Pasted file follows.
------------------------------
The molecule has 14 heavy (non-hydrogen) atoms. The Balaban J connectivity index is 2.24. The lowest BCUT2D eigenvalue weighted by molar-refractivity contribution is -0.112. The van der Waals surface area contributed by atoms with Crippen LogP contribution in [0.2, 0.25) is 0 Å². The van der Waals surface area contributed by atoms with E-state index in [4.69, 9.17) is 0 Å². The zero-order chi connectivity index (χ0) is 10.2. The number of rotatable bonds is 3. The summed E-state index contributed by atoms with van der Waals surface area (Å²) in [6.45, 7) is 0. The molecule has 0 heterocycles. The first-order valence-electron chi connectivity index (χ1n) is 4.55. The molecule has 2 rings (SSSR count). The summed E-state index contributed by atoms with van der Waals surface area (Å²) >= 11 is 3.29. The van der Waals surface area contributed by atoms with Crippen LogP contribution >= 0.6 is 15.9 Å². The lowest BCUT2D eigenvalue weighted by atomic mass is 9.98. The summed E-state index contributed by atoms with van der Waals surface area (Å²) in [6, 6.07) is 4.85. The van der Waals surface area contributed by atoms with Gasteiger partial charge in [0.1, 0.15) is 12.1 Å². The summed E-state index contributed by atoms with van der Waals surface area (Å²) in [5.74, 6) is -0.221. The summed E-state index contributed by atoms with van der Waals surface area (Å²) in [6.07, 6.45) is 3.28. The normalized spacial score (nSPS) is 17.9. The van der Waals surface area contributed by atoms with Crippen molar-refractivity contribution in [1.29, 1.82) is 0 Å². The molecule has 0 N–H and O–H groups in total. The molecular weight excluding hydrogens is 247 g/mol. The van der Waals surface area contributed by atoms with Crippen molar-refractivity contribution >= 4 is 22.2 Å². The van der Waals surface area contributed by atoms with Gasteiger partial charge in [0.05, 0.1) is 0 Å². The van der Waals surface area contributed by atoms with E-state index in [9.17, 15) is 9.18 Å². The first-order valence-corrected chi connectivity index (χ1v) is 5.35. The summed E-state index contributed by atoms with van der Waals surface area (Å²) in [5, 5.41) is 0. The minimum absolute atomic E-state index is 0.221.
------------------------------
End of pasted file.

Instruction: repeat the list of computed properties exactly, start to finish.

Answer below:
The molecule has 14 heavy (non-hydrogen) atoms. The Balaban J connectivity index is 2.24. The lowest BCUT2D eigenvalue weighted by molar-refractivity contribution is -0.112. The van der Waals surface area contributed by atoms with Crippen LogP contribution in [0.2, 0.25) is 0 Å². The van der Waals surface area contributed by atoms with E-state index in [4.69, 9.17) is 0 Å². The zero-order chi connectivity index (χ0) is 10.2. The number of rotatable bonds is 3. The summed E-state index contributed by atoms with van der Waals surface area (Å²) in [6.45, 7) is 0. The molecule has 0 heterocycles. The first-order valence-electron chi connectivity index (χ1n) is 4.55. The molecule has 2 rings (SSSR count). The summed E-state index contributed by atoms with van der Waals surface area (Å²) >= 11 is 3.29. The van der Waals surface area contributed by atoms with Crippen LogP contribution >= 0.6 is 15.9 Å². The lowest BCUT2D eigenvalue weighted by atomic mass is 9.98. The summed E-state index contributed by atoms with van der Waals surface area (Å²) in [6, 6.07) is 4.85. The van der Waals surface area contributed by atoms with Gasteiger partial charge in [0.1, 0.15) is 12.1 Å². The summed E-state index contributed by atoms with van der Waals surface area (Å²) in [5.74, 6) is -0.221. The summed E-state index contributed by atoms with van der Waals surface area (Å²) in [6.07, 6.45) is 3.28. The normalized spacial score (nSPS) is 17.9. The van der Waals surface area contributed by atoms with Crippen molar-refractivity contribution in [1.29, 1.82) is 0 Å². The molecule has 0 N–H and O–H groups in total. The molecular weight excluding hydrogens is 247 g/mol. The van der Waals surface area contributed by atoms with Crippen molar-refractivity contribution >= 4 is 22.2 Å². The van der Waals surface area contributed by atoms with Gasteiger partial charge in [0.05, 0.1) is 0 Å². The van der Waals surface area contributed by atoms with E-state index in [9.17, 15) is 9.18 Å². The first-order valence-corrected chi connectivity index (χ1v) is 5.35. The summed E-state index contributed by atoms with van der Waals surface area (Å²) in [5, 5.41) is 0. The minimum absolute atomic E-state index is 0.221.